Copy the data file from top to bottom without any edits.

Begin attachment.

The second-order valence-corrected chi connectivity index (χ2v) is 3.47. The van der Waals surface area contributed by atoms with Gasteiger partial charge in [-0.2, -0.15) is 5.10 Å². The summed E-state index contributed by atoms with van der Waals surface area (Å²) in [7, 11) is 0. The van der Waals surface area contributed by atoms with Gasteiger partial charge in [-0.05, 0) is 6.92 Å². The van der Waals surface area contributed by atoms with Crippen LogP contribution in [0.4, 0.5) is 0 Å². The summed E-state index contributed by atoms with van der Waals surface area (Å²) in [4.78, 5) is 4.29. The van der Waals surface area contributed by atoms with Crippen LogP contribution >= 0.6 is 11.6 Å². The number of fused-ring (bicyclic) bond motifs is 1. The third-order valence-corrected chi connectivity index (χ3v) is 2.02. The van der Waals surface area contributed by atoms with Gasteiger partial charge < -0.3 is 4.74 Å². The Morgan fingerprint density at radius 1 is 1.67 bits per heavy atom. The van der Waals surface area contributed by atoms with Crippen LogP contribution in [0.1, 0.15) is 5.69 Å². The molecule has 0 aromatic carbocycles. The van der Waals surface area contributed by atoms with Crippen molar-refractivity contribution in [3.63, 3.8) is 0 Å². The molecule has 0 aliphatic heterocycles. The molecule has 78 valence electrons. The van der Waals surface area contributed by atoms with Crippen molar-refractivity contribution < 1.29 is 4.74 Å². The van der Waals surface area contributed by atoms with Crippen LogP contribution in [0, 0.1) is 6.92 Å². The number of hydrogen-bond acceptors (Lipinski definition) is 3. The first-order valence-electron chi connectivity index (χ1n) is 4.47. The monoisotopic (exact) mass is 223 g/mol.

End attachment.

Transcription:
The second-order valence-corrected chi connectivity index (χ2v) is 3.47. The van der Waals surface area contributed by atoms with Gasteiger partial charge in [-0.2, -0.15) is 5.10 Å². The summed E-state index contributed by atoms with van der Waals surface area (Å²) in [7, 11) is 0. The van der Waals surface area contributed by atoms with Gasteiger partial charge in [-0.05, 0) is 6.92 Å². The van der Waals surface area contributed by atoms with Crippen LogP contribution in [0.4, 0.5) is 0 Å². The summed E-state index contributed by atoms with van der Waals surface area (Å²) in [4.78, 5) is 4.29. The van der Waals surface area contributed by atoms with Crippen LogP contribution >= 0.6 is 11.6 Å². The number of fused-ring (bicyclic) bond motifs is 1. The third-order valence-corrected chi connectivity index (χ3v) is 2.02. The van der Waals surface area contributed by atoms with Gasteiger partial charge < -0.3 is 4.74 Å². The Morgan fingerprint density at radius 1 is 1.67 bits per heavy atom. The van der Waals surface area contributed by atoms with Crippen LogP contribution in [0.1, 0.15) is 5.69 Å². The molecule has 0 aromatic carbocycles. The van der Waals surface area contributed by atoms with Crippen molar-refractivity contribution in [3.63, 3.8) is 0 Å². The molecule has 0 aliphatic heterocycles. The molecule has 78 valence electrons. The van der Waals surface area contributed by atoms with Crippen molar-refractivity contribution < 1.29 is 4.74 Å². The van der Waals surface area contributed by atoms with Crippen LogP contribution in [0, 0.1) is 6.92 Å². The number of hydrogen-bond acceptors (Lipinski definition) is 3. The first-order valence-electron chi connectivity index (χ1n) is 4.47. The monoisotopic (exact) mass is 223 g/mol.